RealTime IT News

Olympic Level Wi-Fi

From July 9 to 18, the role of Wi-Fi as a means of logistics support will be put to an Olympic-sized test. The venue: Cal State Sacramento's Hornet Stadium. The event: The U.S. Olympic Track and Field Trials. The challenge: Provide Wi-Fi access not just to hundreds of reports and thousands of spectators, but also to the ice vendors, the water carriers, the security guards and those who monitor the gates.

This is supply-chain stuff, and if it works here it just may help to convince corporate America to give more serious consideration to Wi-Fi for use in its own inventory and warehouse controls.

In 2000, computer uber-vendor Intel rigged out limited wireless capabilities for the track and field trials. Afterwards they sat down with event organizers to talk about wins and losses. Together they determined that the supply chain issue topped the list of problem areas.

"It can be very hot, over 100 degrees, so they need water and ice, and they need to know where it is all the time. You don't want to run out when you need it," explains Marty Menard, director of the information technology department at Intel.

At the same time, the trials this year will have post-Sept. 11 security concerns that did not exist before. With supply trucks coming and going all the time, it will be necessary for gate guards to know which vehicles have a reason to be on the grounds. Wireless offers the best mechanism for managing these logistics tasks.

"Most of these people are doing more than one job and they are worried about more than just trucks. They are never in one place, and trying to reach them in the past has been difficult, even with cell phones with pagers," Menard says.

To help organize all the needed information, Intel developed a custom application for managing the supply chain at the event using Wi-Fi and a smart phone. Analysts suggest this effort could have value as a demonstration of the potential business applications inherent in Wi-Fi networks.

It's not about the connectivity anymore. With the business community largely convinced that Wi-Fi is functional and reasonably robust, the question increasingly becomes: What can it do for me that I could not do before? How can it impact the bottom line? These days it's the application and capability that sells it.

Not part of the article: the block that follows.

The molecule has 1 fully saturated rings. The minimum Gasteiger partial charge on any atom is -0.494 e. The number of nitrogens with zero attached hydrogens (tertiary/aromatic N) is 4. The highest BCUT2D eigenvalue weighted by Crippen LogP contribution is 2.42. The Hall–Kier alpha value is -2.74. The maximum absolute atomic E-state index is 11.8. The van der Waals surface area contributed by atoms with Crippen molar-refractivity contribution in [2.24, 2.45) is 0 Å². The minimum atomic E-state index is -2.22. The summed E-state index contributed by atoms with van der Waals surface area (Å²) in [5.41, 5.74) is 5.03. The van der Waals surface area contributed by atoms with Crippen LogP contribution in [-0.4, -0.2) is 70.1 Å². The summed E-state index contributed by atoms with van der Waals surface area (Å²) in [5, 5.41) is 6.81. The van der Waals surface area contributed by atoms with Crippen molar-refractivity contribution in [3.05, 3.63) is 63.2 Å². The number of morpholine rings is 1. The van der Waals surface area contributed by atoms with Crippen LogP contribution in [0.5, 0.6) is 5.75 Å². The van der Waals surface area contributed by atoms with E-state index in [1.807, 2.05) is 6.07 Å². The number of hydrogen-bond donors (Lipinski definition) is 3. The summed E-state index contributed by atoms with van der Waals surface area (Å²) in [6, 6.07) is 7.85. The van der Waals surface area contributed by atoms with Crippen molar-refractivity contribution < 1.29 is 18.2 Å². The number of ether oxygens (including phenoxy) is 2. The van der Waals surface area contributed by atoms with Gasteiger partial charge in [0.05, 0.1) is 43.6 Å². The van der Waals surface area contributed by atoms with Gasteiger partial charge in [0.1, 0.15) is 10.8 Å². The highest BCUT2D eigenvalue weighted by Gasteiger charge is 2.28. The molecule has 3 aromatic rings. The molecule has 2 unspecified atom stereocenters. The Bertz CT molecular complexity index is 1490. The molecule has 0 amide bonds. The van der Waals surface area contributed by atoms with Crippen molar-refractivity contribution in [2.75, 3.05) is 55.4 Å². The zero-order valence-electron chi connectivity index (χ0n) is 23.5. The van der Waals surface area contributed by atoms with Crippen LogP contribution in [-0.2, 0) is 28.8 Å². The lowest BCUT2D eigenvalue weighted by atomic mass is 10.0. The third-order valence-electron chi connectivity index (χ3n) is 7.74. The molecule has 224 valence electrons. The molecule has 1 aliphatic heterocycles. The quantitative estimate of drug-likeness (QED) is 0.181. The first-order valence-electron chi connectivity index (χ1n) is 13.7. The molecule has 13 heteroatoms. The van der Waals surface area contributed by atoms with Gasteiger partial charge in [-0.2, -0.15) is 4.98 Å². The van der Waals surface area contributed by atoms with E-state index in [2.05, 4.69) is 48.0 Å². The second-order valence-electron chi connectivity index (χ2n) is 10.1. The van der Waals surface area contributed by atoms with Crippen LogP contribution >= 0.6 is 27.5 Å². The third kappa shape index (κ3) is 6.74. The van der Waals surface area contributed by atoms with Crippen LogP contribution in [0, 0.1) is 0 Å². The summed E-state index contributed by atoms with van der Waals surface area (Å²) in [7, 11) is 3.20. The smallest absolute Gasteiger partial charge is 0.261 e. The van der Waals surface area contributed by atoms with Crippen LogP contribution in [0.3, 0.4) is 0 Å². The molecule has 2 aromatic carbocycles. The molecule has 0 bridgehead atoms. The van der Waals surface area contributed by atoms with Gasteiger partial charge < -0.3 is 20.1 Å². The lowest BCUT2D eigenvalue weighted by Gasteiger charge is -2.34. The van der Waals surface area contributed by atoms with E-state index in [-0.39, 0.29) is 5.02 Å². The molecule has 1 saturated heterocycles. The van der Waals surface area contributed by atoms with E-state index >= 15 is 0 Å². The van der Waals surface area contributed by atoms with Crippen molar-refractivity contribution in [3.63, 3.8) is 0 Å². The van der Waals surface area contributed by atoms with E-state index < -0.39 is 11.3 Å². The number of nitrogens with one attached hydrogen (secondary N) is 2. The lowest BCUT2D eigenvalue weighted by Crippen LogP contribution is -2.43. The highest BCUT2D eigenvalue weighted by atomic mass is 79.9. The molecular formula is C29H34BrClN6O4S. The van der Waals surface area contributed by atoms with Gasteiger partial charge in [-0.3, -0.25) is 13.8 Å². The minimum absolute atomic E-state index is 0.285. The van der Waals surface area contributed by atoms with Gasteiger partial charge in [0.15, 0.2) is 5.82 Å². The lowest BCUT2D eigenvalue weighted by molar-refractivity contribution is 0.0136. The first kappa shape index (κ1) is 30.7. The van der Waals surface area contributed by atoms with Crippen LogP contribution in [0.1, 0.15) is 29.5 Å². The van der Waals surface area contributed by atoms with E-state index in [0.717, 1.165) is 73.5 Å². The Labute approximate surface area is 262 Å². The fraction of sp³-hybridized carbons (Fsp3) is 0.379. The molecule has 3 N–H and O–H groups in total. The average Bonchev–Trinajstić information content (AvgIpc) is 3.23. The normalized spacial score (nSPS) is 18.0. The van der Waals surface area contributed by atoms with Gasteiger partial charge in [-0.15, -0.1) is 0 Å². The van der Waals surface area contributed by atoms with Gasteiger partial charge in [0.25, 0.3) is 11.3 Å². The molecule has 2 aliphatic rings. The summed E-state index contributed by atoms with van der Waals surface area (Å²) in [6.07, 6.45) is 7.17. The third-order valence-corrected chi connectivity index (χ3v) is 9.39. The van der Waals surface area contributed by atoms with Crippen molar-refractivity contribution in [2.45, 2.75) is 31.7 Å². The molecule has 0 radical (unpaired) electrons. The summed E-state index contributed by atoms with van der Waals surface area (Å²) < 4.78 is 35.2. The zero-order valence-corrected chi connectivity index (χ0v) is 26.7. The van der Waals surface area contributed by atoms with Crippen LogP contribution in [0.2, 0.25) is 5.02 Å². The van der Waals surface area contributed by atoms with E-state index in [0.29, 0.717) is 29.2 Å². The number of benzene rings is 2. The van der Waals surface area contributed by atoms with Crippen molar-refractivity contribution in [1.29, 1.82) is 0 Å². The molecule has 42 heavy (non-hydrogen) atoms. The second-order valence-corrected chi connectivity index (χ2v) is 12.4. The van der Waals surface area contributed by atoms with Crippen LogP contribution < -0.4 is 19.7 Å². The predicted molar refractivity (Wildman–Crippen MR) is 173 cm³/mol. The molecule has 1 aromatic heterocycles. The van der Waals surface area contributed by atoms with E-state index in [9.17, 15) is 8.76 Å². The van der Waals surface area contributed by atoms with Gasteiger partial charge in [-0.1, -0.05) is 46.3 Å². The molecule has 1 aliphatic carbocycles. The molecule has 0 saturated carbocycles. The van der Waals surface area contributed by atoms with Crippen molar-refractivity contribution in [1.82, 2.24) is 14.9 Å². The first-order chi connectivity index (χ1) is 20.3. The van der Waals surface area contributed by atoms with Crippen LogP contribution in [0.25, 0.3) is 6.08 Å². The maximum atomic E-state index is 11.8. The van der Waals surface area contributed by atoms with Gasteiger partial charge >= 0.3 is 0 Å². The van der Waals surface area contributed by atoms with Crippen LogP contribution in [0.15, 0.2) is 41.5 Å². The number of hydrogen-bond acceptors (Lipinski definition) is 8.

"Now that the hardware and the infrastructure is there, we are now seeing all sorts of new, creative software starting to happen," says Ben Bajarin, an analyst at research house Creative Strategies. "Now people are starting to develop the applications and generating new revenue streams. That's really the next new step."

The supply-chain application sits on top of other apps intended to provide Wi-Fi access to journalists and spectators. It's a big job, one that takes a big burden off event organizers.

"We will probably credential around 750 media members for the 10-day event," says Bill Macriss, director of media operations for the 2004 U.S. Olympic Track and Field Trials. "From an operations side [Wi-Fi] cuts down significantly on the number of telephone lines that will be needed. For the reporters, it gives them a faster connection, one that will allow them to file their stories from virtually anywhere in the media complex."

On the security side, meanwhile, Menard shies away from bragging about the system. "I don't want to put a big bull's eye on it," he says, but it is clear that Intel has taken steps to protect the information.

"We have the data in a very secure data center, we have encryption and second-level authentication on the devices. The public and the private networks are separated. So there are a number of things we have done to protect the private network from people who might want to impact us," says Menard.